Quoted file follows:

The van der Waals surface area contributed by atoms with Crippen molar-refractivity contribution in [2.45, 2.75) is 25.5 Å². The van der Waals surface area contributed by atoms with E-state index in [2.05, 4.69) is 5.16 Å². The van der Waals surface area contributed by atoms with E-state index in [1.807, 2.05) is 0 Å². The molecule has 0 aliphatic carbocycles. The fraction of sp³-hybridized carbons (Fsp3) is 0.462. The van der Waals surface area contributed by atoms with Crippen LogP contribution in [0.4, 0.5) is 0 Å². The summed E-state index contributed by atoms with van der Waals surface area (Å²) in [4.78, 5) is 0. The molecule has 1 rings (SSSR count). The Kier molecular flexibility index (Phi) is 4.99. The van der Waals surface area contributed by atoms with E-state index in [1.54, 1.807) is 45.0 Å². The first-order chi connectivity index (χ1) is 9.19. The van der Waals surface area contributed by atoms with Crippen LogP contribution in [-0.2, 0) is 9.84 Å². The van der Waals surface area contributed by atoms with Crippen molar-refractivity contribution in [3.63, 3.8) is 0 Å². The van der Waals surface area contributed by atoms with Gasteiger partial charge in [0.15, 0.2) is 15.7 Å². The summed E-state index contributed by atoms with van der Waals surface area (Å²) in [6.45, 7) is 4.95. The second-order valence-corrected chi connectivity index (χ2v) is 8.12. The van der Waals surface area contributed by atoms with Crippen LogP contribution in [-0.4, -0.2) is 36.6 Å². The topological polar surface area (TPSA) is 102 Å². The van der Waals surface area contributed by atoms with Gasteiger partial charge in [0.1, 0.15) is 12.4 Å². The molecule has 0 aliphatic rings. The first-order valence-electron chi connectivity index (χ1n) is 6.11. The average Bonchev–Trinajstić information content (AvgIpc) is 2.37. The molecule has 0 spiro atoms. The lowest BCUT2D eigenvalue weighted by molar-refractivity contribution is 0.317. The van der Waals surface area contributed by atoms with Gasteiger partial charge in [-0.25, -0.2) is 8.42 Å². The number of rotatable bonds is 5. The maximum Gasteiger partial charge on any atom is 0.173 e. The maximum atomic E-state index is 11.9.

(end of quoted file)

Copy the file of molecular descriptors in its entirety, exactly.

The van der Waals surface area contributed by atoms with Crippen molar-refractivity contribution in [2.45, 2.75) is 25.5 Å². The van der Waals surface area contributed by atoms with E-state index in [2.05, 4.69) is 5.16 Å². The van der Waals surface area contributed by atoms with E-state index in [1.807, 2.05) is 0 Å². The molecule has 0 aliphatic carbocycles. The fraction of sp³-hybridized carbons (Fsp3) is 0.462. The van der Waals surface area contributed by atoms with Crippen LogP contribution in [0.4, 0.5) is 0 Å². The summed E-state index contributed by atoms with van der Waals surface area (Å²) in [4.78, 5) is 0. The molecule has 1 rings (SSSR count). The Kier molecular flexibility index (Phi) is 4.99. The van der Waals surface area contributed by atoms with E-state index in [1.54, 1.807) is 45.0 Å². The first-order chi connectivity index (χ1) is 9.19. The van der Waals surface area contributed by atoms with Crippen LogP contribution in [-0.2, 0) is 9.84 Å². The van der Waals surface area contributed by atoms with Crippen molar-refractivity contribution in [3.63, 3.8) is 0 Å². The van der Waals surface area contributed by atoms with Gasteiger partial charge in [0.15, 0.2) is 15.7 Å². The summed E-state index contributed by atoms with van der Waals surface area (Å²) in [6.45, 7) is 4.95. The second-order valence-corrected chi connectivity index (χ2v) is 8.12. The van der Waals surface area contributed by atoms with Crippen LogP contribution in [-0.4, -0.2) is 36.6 Å². The topological polar surface area (TPSA) is 102 Å². The van der Waals surface area contributed by atoms with Gasteiger partial charge in [0.1, 0.15) is 12.4 Å². The molecule has 0 aliphatic rings. The first-order valence-electron chi connectivity index (χ1n) is 6.11. The average Bonchev–Trinajstić information content (AvgIpc) is 2.37. The molecule has 0 spiro atoms. The lowest BCUT2D eigenvalue weighted by molar-refractivity contribution is 0.317. The van der Waals surface area contributed by atoms with Gasteiger partial charge in [-0.25, -0.2) is 8.42 Å². The number of rotatable bonds is 5. The maximum Gasteiger partial charge on any atom is 0.173 e. The maximum atomic E-state index is 11.9.